April 11, 2012 § 2 Comments
I think the hardest part for me is reframing what’s enjoyable. I’ve been raised, like most youngsters in American society, to think that going to McDonald’s and getting a Happy Meal is what you do to enjoy life. Or you get a new pair of turquoise and pink roller blades. Or you visit the Church of Disneyland on Sunday and get rock candy.
So you grow up thinking that’s what you do to enjoy life. That’s normal. That’s what most people do.
And when you grow up, get married, and have kids–or sooner yet–you realize that all those things that constituted the enjoyment of life actually constitute money and therefore the making of it.
Yet no one really taught us how to be grown up’s and live during a time of great depression, when our society is falling apart at the seems and there isn’t really enough enjoyment to go around, in the traditional sense of the word. Or shall I say, “societal” sense of it?
Here we are, not only scrapping the bottom of the barrel, but attempting to create a new lifestyle in this day and age. Reframe our way of looking at enjoyment. It’s taken me years to just drill into my skull that a tall soy vanilla latte does not equal enjoyment. That my day does not have to include going to a shopping center. And that Audrey doesn’t need entertainment that comes with a price tag. (Heck, at the moment, all she cares about is dirt and water.)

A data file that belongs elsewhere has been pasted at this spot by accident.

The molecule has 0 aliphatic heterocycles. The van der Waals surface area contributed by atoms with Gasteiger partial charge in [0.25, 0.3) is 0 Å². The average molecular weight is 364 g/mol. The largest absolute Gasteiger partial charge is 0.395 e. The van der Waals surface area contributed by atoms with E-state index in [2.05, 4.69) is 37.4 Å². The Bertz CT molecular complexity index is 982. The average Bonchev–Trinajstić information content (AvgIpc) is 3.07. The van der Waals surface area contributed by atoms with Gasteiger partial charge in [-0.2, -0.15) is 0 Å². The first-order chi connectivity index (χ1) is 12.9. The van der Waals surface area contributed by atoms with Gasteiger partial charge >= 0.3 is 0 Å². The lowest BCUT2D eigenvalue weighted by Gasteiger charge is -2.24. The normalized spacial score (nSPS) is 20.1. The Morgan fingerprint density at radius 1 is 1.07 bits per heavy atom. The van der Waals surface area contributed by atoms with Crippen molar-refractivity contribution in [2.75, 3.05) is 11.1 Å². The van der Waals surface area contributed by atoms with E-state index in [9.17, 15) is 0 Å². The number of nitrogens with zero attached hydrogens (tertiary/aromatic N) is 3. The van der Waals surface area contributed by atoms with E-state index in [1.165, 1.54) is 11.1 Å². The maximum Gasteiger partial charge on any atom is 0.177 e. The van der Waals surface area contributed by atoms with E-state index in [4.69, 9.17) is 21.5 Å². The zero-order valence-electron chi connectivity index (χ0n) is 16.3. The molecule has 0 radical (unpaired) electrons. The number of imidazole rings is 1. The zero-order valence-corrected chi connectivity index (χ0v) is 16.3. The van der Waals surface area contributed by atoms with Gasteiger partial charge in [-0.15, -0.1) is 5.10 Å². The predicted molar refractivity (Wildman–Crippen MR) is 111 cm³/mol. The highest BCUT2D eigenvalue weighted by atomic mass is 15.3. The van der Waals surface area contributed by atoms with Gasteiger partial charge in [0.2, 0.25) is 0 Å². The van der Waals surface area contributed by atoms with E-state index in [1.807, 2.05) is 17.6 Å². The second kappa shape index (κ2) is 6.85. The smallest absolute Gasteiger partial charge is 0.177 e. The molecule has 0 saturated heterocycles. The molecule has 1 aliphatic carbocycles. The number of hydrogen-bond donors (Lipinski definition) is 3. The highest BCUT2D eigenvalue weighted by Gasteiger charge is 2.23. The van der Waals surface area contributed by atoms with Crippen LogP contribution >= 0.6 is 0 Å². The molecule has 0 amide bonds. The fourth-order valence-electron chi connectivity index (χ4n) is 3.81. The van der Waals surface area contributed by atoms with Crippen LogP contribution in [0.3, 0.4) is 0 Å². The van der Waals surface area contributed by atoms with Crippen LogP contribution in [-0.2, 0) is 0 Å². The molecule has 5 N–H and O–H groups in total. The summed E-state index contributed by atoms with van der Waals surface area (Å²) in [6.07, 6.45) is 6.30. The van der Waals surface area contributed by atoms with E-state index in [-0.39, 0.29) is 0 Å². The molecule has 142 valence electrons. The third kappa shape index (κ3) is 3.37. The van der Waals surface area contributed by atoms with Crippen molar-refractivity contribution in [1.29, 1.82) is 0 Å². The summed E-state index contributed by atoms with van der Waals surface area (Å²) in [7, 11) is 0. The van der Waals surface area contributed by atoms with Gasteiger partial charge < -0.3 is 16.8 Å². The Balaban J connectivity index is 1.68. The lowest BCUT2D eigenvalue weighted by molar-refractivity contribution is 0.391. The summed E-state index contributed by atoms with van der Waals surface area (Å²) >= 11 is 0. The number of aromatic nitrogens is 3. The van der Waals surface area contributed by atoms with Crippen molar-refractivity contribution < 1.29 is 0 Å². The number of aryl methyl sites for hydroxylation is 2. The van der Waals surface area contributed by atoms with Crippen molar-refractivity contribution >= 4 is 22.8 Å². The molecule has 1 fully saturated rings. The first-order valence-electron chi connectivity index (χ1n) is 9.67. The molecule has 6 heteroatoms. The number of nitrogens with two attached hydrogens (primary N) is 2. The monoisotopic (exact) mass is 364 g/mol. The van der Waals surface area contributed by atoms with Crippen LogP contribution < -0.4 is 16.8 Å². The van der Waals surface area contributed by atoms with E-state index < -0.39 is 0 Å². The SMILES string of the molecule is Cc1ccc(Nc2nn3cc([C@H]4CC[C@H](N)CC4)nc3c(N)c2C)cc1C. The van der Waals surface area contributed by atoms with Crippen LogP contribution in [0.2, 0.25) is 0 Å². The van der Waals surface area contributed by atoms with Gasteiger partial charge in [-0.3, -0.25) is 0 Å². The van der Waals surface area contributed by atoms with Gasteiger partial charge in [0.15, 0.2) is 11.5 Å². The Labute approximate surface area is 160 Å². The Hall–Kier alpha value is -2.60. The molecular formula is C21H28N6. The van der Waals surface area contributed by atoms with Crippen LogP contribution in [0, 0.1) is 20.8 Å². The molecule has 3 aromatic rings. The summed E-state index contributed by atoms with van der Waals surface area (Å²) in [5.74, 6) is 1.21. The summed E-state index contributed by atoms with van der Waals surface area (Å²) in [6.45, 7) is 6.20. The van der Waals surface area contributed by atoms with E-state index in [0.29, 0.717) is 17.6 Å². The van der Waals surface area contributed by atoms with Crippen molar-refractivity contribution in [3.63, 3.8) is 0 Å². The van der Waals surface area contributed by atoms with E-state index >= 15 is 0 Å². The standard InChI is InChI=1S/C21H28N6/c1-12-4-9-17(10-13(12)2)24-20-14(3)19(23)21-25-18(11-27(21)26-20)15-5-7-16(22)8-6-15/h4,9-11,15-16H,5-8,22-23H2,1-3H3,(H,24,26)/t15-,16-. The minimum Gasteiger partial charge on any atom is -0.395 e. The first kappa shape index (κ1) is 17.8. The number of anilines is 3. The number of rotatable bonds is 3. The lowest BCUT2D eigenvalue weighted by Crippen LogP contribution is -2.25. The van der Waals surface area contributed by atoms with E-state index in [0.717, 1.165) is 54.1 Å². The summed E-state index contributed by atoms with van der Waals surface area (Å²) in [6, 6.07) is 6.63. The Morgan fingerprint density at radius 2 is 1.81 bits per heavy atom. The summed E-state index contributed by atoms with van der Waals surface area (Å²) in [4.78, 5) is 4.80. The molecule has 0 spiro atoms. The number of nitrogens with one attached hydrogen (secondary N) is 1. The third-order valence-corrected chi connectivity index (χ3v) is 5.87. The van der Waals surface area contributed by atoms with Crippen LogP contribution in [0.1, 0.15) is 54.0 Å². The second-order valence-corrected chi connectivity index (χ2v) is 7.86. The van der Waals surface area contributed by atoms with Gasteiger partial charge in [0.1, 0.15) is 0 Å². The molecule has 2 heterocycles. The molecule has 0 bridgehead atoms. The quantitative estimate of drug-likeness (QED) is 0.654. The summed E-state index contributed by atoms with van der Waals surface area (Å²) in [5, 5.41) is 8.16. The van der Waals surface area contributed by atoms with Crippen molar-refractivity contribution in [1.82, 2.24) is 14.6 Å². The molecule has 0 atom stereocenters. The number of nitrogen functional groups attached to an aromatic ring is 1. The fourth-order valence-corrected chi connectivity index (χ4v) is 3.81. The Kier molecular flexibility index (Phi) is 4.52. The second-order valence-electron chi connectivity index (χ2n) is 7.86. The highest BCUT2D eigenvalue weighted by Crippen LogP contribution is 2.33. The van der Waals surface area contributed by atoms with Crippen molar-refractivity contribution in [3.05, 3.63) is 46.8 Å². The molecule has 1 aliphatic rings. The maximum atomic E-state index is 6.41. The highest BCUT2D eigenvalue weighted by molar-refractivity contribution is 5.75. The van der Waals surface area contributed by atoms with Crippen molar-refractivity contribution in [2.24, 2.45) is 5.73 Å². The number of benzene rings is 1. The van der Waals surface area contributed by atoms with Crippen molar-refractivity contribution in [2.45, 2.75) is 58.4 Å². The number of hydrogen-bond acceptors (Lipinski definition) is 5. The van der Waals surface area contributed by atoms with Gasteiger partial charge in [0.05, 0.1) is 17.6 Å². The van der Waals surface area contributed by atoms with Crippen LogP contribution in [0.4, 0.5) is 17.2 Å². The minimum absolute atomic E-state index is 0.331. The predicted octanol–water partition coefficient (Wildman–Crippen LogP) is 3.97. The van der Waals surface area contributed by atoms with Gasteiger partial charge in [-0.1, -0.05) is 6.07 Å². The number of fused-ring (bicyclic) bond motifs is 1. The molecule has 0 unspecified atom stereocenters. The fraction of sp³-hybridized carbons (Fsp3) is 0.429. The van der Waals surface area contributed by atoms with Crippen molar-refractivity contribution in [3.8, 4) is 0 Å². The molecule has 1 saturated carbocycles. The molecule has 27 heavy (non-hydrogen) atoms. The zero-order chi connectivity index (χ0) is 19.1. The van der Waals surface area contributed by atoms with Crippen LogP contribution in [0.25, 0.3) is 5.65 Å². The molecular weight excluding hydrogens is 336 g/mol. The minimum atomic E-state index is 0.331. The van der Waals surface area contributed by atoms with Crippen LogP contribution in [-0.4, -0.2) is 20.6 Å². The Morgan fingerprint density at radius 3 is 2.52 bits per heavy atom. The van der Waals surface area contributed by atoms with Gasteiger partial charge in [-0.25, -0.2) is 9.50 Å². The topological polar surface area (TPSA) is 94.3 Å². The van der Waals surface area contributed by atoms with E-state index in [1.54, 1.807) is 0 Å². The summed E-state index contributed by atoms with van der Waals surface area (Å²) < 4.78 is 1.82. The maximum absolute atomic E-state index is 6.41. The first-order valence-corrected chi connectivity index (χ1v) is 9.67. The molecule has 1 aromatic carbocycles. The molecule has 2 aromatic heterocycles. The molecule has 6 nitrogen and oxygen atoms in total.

Rather than feeling pity for myself, I’ve decided to view it from a different perspective. I’ve chosen to see my lack of funds as a new lifestyle that includes more creative thinking and a lot less spending. We’ve learned we can live on less and be just as happy, if not more.
After discovering that Trever and I have both not been feeling positive for the past few years or so, we decided enough was enough. Getting down to the bottom of what was holding us down–besides our high hopes of getting out of debt and saving money for our future–was simply holding onto social morays that are outdated and irrelevant.
So we went back to the drawing board to see where we went wrong and discovered our childhoods entrenched in this line of thinking. Trever even realized that whenever he did an acting job, he was never told how much he made, only given money and told to spend it. When he turned 21 and got the majority of his savings, guess what he did? He spent it.
This idea of money is for spending has been marketed to us for decades. Even some of our parents neglected to tell us otherwise. We connect our happiness and enjoyment with how much we have to spend as if we’re still ten. But let’s face it: we’re not.
It’s time we stuck it to the man and said enough with silly consumerism as a lifestyle. Enough with spending a dime as enjoyment. We’re done with societal pressures to perform, succeed, and even feel the need to escape (on this thing you call “vacation”). It’s time to live and reframe. Reframe enjoyment.